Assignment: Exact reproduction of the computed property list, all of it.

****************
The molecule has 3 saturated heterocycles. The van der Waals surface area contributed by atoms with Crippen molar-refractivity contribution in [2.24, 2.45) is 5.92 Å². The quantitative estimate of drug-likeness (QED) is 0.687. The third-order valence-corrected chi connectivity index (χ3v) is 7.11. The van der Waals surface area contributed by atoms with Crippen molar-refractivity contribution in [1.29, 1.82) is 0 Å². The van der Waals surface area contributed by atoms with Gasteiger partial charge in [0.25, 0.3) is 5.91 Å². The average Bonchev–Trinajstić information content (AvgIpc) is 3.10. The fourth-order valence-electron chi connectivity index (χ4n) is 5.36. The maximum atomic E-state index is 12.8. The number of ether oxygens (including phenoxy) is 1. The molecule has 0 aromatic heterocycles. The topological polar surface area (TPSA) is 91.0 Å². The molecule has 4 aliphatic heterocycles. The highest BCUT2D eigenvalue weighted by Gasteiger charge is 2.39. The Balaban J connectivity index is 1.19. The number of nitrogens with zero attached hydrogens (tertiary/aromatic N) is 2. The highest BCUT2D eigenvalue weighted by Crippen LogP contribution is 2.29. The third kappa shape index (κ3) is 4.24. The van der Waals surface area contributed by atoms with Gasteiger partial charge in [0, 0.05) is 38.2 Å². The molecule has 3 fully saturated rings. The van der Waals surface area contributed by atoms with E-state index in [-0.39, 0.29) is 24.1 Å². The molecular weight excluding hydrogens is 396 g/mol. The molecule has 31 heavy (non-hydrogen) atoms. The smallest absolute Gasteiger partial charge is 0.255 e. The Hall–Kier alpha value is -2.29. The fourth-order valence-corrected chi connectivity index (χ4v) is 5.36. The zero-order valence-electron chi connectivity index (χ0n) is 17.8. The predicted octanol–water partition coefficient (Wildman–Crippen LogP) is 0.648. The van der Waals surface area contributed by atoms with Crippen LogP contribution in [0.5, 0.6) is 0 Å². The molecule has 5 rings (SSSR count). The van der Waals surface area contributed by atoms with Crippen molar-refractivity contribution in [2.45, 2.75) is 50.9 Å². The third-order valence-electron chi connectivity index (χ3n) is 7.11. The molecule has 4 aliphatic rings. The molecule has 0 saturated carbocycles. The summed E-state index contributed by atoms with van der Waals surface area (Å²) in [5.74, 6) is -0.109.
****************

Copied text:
The molecule has 3 saturated heterocycles. The van der Waals surface area contributed by atoms with Crippen molar-refractivity contribution in [2.24, 2.45) is 5.92 Å². The quantitative estimate of drug-likeness (QED) is 0.687. The third-order valence-corrected chi connectivity index (χ3v) is 7.11. The van der Waals surface area contributed by atoms with Crippen molar-refractivity contribution in [1.29, 1.82) is 0 Å². The van der Waals surface area contributed by atoms with Gasteiger partial charge in [0.25, 0.3) is 5.91 Å². The average Bonchev–Trinajstić information content (AvgIpc) is 3.10. The fourth-order valence-electron chi connectivity index (χ4n) is 5.36. The maximum atomic E-state index is 12.8. The number of ether oxygens (including phenoxy) is 1. The molecule has 0 aromatic heterocycles. The topological polar surface area (TPSA) is 91.0 Å². The molecule has 4 aliphatic heterocycles. The highest BCUT2D eigenvalue weighted by Gasteiger charge is 2.39. The Balaban J connectivity index is 1.19. The number of nitrogens with zero attached hydrogens (tertiary/aromatic N) is 2. The highest BCUT2D eigenvalue weighted by Crippen LogP contribution is 2.29. The third kappa shape index (κ3) is 4.24. The van der Waals surface area contributed by atoms with Gasteiger partial charge in [0, 0.05) is 38.2 Å². The molecule has 3 fully saturated rings. The van der Waals surface area contributed by atoms with E-state index in [-0.39, 0.29) is 24.1 Å². The molecular weight excluding hydrogens is 396 g/mol. The molecule has 31 heavy (non-hydrogen) atoms. The smallest absolute Gasteiger partial charge is 0.255 e. The Hall–Kier alpha value is -2.29. The fourth-order valence-corrected chi connectivity index (χ4v) is 5.36. The zero-order valence-electron chi connectivity index (χ0n) is 17.8. The predicted octanol–water partition coefficient (Wildman–Crippen LogP) is 0.648. The van der Waals surface area contributed by atoms with Crippen LogP contribution in [0.5, 0.6) is 0 Å². The molecule has 5 rings (SSSR count). The van der Waals surface area contributed by atoms with Crippen molar-refractivity contribution in [2.45, 2.75) is 50.9 Å². The third-order valence-electron chi connectivity index (χ3n) is 7.11. The molecule has 4 aliphatic rings. The molecule has 0 saturated carbocycles. The summed E-state index contributed by atoms with van der Waals surface area (Å²) in [5.74, 6) is -0.109.